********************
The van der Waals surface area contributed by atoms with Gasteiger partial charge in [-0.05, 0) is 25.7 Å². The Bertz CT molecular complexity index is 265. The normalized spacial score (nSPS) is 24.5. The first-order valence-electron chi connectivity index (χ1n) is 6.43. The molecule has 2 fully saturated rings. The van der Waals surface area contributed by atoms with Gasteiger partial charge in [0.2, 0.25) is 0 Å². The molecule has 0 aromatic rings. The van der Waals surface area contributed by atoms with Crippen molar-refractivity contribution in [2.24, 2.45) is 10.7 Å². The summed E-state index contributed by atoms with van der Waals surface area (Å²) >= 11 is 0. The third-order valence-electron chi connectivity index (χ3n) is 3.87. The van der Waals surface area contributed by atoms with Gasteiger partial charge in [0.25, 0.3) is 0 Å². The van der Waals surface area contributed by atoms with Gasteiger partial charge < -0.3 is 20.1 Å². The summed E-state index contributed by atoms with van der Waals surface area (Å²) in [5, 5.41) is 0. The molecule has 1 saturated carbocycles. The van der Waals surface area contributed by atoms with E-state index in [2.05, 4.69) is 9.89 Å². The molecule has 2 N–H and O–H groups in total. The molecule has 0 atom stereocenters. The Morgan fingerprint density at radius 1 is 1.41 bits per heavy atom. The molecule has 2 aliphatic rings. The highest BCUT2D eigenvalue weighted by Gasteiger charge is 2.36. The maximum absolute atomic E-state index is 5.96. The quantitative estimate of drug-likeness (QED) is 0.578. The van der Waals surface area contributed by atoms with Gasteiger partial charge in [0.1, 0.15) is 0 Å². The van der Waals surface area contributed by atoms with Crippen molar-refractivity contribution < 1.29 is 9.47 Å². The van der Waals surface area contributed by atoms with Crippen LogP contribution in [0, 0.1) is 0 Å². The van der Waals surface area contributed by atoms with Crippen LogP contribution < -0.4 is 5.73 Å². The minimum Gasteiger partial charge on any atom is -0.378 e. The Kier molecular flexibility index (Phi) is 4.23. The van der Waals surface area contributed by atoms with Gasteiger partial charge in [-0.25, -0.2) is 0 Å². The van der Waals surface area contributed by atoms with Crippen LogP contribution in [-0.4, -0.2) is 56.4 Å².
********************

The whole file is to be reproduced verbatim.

The van der Waals surface area contributed by atoms with Gasteiger partial charge in [-0.05, 0) is 25.7 Å². The Bertz CT molecular complexity index is 265. The normalized spacial score (nSPS) is 24.5. The first-order valence-electron chi connectivity index (χ1n) is 6.43. The molecule has 2 fully saturated rings. The van der Waals surface area contributed by atoms with Gasteiger partial charge in [0.2, 0.25) is 0 Å². The molecule has 0 aromatic rings. The van der Waals surface area contributed by atoms with Crippen molar-refractivity contribution in [2.24, 2.45) is 10.7 Å². The summed E-state index contributed by atoms with van der Waals surface area (Å²) >= 11 is 0. The third-order valence-electron chi connectivity index (χ3n) is 3.87. The van der Waals surface area contributed by atoms with Gasteiger partial charge in [0.25, 0.3) is 0 Å². The van der Waals surface area contributed by atoms with Gasteiger partial charge < -0.3 is 20.1 Å². The summed E-state index contributed by atoms with van der Waals surface area (Å²) in [5, 5.41) is 0. The molecule has 1 saturated carbocycles. The van der Waals surface area contributed by atoms with E-state index in [2.05, 4.69) is 9.89 Å². The molecule has 2 N–H and O–H groups in total. The molecule has 0 atom stereocenters. The Morgan fingerprint density at radius 1 is 1.41 bits per heavy atom. The molecule has 2 aliphatic rings. The highest BCUT2D eigenvalue weighted by Gasteiger charge is 2.36. The maximum absolute atomic E-state index is 5.96. The quantitative estimate of drug-likeness (QED) is 0.578. The van der Waals surface area contributed by atoms with Gasteiger partial charge in [0.1, 0.15) is 0 Å². The van der Waals surface area contributed by atoms with Crippen molar-refractivity contribution < 1.29 is 9.47 Å². The van der Waals surface area contributed by atoms with Crippen LogP contribution in [0, 0.1) is 0 Å². The van der Waals surface area contributed by atoms with Crippen LogP contribution < -0.4 is 5.73 Å². The minimum Gasteiger partial charge on any atom is -0.378 e. The Kier molecular flexibility index (Phi) is 4.23. The van der Waals surface area contributed by atoms with Gasteiger partial charge in [-0.25, -0.2) is 0 Å². The van der Waals surface area contributed by atoms with Crippen LogP contribution in [-0.4, -0.2) is 56.4 Å².